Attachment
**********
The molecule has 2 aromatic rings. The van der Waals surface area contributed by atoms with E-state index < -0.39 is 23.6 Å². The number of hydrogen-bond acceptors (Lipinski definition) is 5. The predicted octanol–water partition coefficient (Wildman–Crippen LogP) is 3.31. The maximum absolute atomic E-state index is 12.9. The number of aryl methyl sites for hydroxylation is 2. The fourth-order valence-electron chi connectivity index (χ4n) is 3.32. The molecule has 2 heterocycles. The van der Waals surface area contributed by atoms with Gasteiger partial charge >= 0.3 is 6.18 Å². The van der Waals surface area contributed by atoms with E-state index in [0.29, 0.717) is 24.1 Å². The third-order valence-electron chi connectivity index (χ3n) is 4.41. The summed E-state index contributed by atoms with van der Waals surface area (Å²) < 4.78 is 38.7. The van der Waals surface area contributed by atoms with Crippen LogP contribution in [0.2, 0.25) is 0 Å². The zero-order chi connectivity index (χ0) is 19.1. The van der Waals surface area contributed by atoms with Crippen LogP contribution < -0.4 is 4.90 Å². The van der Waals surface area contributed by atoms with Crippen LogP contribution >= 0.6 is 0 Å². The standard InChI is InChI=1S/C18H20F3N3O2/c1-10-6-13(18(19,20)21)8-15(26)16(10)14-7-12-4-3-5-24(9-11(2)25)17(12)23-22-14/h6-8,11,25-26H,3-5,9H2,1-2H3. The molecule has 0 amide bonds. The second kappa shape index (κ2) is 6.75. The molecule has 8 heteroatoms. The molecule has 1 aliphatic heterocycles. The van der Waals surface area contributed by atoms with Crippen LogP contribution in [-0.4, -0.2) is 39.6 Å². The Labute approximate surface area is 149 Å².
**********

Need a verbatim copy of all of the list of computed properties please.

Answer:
The molecule has 2 aromatic rings. The van der Waals surface area contributed by atoms with E-state index < -0.39 is 23.6 Å². The number of hydrogen-bond acceptors (Lipinski definition) is 5. The predicted octanol–water partition coefficient (Wildman–Crippen LogP) is 3.31. The maximum absolute atomic E-state index is 12.9. The number of aryl methyl sites for hydroxylation is 2. The fourth-order valence-electron chi connectivity index (χ4n) is 3.32. The molecule has 2 heterocycles. The van der Waals surface area contributed by atoms with Gasteiger partial charge >= 0.3 is 6.18 Å². The van der Waals surface area contributed by atoms with E-state index in [0.29, 0.717) is 24.1 Å². The third-order valence-electron chi connectivity index (χ3n) is 4.41. The summed E-state index contributed by atoms with van der Waals surface area (Å²) < 4.78 is 38.7. The van der Waals surface area contributed by atoms with Crippen LogP contribution in [0.2, 0.25) is 0 Å². The zero-order chi connectivity index (χ0) is 19.1. The van der Waals surface area contributed by atoms with Crippen LogP contribution < -0.4 is 4.90 Å². The van der Waals surface area contributed by atoms with Crippen LogP contribution >= 0.6 is 0 Å². The standard InChI is InChI=1S/C18H20F3N3O2/c1-10-6-13(18(19,20)21)8-15(26)16(10)14-7-12-4-3-5-24(9-11(2)25)17(12)23-22-14/h6-8,11,25-26H,3-5,9H2,1-2H3. The molecule has 0 amide bonds. The second kappa shape index (κ2) is 6.75. The molecule has 8 heteroatoms. The molecule has 1 aliphatic heterocycles. The van der Waals surface area contributed by atoms with Crippen LogP contribution in [-0.4, -0.2) is 39.6 Å². The Labute approximate surface area is 149 Å².